Conclusion

In the beginning of this chapter, we cited a passage from Jared Diamond's recent book Collapse: How Societies Choose to Fail or Succeed [1] concerning the massive increase in global environmental awareness at the same time we are facing massive global environmental problems. This poses the question on the utility of environmental awareness and learning if it does not lead to sustainable behaviors and lifestyles. Similarly, the UN World Youth Report 2003 states that [56]:

Environmental education has grown steadily in recent years. However, questions remain concerning its impact. During the past three decades there has been massive growth in environmental awareness in many countries.but has humanity come any closer to achieving a sustainable society?

As discussed throughout this chapter, EE is seen almost universally as an important component in our quest for a sustainable world. Because everyday citizens and other non-expert stakeholders are either directly or indirectly involved in behaviors that affect the environment, increasing levels of environmental literacy and thus awareness is the first step in changing behaviors and developing support for public policies that promote sustainability. However, as the quote above indicates, EE itself is not sufficient. It must eventually lead to change in behavior and policies.

Even if people and policymakers are provided with the best available scientific knowledge concerning environmental issues, it does not mean that action will follow. While it was once assumed that there was a linear relationship between scientific knowledge and environmental policy—i.e., improved environmental decisions with more and better inputs of scientific knowledge—the actual relationship has been more complicated as science has become "politicized" [87,88]. By the 1990s, scientists were producing enormous amounts of environmental knowledge, discovering and publicizing global warming, atmospheric ozone depletion, declining biodiversity, etc. However, some policymakers, citizens and other interests questioned the validity of this information (primarily for political and economic reasons) and argued that we should wait for "better" science in order to stall action or ignore the problem [88].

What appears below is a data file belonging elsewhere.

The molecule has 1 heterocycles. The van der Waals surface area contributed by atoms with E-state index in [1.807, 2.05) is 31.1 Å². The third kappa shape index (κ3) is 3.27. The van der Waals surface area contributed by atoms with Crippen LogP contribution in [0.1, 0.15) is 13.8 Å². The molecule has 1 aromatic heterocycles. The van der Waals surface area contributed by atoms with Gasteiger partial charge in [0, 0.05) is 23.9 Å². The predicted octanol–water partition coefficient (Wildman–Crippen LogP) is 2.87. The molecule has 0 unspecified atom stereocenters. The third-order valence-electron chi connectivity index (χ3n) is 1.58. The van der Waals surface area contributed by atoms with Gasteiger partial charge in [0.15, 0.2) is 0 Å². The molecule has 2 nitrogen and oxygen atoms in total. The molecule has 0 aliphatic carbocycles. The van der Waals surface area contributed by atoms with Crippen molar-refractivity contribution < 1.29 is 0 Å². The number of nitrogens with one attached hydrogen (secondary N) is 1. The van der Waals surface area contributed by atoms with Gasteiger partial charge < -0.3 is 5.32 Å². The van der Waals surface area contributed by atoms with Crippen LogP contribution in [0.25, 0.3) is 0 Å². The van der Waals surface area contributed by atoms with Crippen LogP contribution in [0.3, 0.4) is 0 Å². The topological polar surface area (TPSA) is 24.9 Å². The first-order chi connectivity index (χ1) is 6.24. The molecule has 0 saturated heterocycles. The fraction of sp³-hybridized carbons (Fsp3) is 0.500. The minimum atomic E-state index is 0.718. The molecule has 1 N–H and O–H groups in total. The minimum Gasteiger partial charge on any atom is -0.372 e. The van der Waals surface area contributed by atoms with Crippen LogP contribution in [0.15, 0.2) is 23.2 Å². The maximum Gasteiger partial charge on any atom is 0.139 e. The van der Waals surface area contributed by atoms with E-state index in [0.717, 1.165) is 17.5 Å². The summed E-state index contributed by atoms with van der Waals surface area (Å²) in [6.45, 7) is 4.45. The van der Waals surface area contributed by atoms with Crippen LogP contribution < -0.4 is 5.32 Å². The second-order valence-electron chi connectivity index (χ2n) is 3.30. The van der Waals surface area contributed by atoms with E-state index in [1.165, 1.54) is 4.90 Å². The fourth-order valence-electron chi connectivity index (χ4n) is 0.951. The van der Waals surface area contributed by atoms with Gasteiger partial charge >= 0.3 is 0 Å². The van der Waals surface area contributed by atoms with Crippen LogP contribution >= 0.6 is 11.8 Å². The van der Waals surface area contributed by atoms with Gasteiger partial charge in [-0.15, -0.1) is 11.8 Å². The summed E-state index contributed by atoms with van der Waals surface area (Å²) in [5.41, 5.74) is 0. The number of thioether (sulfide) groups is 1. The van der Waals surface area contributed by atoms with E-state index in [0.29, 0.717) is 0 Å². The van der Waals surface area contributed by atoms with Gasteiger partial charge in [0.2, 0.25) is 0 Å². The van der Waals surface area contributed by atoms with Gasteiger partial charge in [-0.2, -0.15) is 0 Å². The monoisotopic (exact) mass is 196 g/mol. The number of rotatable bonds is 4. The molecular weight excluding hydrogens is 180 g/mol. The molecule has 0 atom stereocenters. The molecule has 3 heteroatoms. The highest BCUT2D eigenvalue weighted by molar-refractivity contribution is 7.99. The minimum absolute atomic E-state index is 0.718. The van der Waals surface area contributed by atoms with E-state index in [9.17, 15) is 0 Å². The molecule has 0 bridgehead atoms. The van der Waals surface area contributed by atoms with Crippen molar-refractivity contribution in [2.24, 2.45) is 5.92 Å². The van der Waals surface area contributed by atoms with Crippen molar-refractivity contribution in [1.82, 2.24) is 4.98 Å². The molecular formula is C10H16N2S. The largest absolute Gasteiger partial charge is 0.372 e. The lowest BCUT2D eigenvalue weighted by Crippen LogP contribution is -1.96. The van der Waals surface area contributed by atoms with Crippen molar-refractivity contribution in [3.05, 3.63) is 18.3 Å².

Arguably, this could complicate efforts at EE because it raises uncertainty about the content and substance of environmental curricula.

While most of the information and data presented in this chapter indicates that global environmental awareness and concern is relatively widespread across different cultures, regions, and levels of development, there are still many additional challenges as well. In much of the developing world there are problems with both formal and informal EE due to poverty, low levels of literacy, underdeveloped school systems, lack of trained teachers, limited mass media infrastructure, and generally poor economic conditions. In many post-Communist countries there have been some laudable efforts in the formal education sector.

However, poor economic conditions, political instability in some countries, a lack of trained teachers, and an under-developed civil society sector with few NGOs constrain EE efforts. In the postindustrial countries, there is widespread environmental awareness and very sophisticated and innovative formal and non-formal education efforts in place. However, as discussed above, despite widespread public concern for the environment and enormous efforts at EE in most postindustrial countries, the connection to the adoption of environmentally sound behaviors remains weak. While there have been major policy initiatives alleviating many types of pollution and the adoption of many sustainable practices, such as recycling, citizens in the postindustrial world are still the largest consumers of natural resources and energy in the world. Certainly, there needs to be additional EE efforts aimed at narrowing this attitude-behavior gap.

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